A Tashkent Jew, imprisoned for some ten months for a murder he said he did not commit, was to be released this week by the government of Uzbekistan and allowed to go to Israel for medical treatment.
Dimitrii Fattakhov, 24, was expected to depart for Israel Thursday, along with his mother, Frieda.
“We are very appreciative of this humanitarian gesture by the Uzbek government,” said Helene Kenvin, the family’s lawyer in the United States.
Diplomats from the United States, Great Britain, and Germany visited Fattakhov Feb. 1, the first people to see him since his trial, said Micah Naftalin, national director of the Union of Councils, a Washington-based advocacy group for Jews in the former Soviet Union.
“He was just a mess,” Naftalin said.
An officer from the Uzbek Foreign Ministry in Tashkent accompanied the Western diplomats, Kenvin said.
“We speculate that maybe one of the things that led to the decision to release him was when he saw how poor Dimitrii’s physical condition was,” Kenvin said.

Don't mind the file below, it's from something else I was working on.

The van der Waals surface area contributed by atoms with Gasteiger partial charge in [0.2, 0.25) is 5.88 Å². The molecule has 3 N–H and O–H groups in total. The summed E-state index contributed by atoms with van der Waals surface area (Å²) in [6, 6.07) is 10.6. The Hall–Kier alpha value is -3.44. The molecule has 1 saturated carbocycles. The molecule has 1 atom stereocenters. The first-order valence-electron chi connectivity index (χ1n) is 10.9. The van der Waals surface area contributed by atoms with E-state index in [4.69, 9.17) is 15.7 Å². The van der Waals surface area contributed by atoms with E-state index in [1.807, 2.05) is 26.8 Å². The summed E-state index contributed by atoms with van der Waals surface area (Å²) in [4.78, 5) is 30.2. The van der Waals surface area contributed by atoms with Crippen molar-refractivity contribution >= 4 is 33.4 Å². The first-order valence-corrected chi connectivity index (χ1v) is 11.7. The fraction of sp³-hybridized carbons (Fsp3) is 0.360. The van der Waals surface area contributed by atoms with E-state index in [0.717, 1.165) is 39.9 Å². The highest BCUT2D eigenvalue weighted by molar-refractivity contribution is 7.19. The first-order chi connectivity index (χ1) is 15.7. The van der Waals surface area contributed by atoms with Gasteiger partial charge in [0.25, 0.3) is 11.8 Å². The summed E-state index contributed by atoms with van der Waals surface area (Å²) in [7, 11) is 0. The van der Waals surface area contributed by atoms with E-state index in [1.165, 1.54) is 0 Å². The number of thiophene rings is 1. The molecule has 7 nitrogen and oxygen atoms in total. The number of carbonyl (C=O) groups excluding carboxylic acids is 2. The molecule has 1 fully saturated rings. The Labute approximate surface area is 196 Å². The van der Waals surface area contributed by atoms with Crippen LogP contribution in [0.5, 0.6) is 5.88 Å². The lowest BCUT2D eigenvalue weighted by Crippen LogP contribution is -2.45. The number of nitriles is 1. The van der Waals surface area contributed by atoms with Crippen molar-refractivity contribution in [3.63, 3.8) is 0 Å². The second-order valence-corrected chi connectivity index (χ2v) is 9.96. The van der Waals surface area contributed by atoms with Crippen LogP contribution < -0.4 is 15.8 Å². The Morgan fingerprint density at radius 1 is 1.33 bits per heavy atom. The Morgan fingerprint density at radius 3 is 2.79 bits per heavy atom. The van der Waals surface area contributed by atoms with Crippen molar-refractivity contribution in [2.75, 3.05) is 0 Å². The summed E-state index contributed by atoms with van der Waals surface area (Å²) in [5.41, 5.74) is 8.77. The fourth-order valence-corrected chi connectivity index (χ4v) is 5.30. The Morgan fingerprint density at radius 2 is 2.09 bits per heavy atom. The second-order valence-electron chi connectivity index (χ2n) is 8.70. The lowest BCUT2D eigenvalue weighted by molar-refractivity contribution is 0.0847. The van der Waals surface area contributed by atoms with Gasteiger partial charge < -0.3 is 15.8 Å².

Fattakhov was jailed after confessing last April to the murder of a local criminal in Uzbekistan, but the confession was obtained under duress and he is innocent, Kenvin said.
While in prison, Fattakhov was brutally beaten and tortured and his mental and physical health deteriorated to the point where he was deemed incompetent to stand trial, she said.
In December, the trial judge ordered Fattakhov to a psychiatric hospital, but he was sent, instead, to a prison hospital ward where he caught pneumonia.
The decision to release Fattakhov, made by Uzbek President Islam Karimov, comes after months of campaigning by several Jewish organizations and the American, German and British embassies.
“This campaign without question saved his life,” Naftalin said. “Everybody can take credit for this.”
Rabbi Moshe Sherer, president of Agudath Israel of America, said in a statement that the decision to release Fattakhov “is tribute to the persistence of the various human rights groups that were monitoring the case, and to the good judgement of the top leaders of Uzbekistan who understood how damaging this case was becoming to their country’s image on the international scene.”
Fattakhov celebrated his 24th birthday on Feb. 2, the day after the decision was announced. His mother was allowed to see him for the first time in months.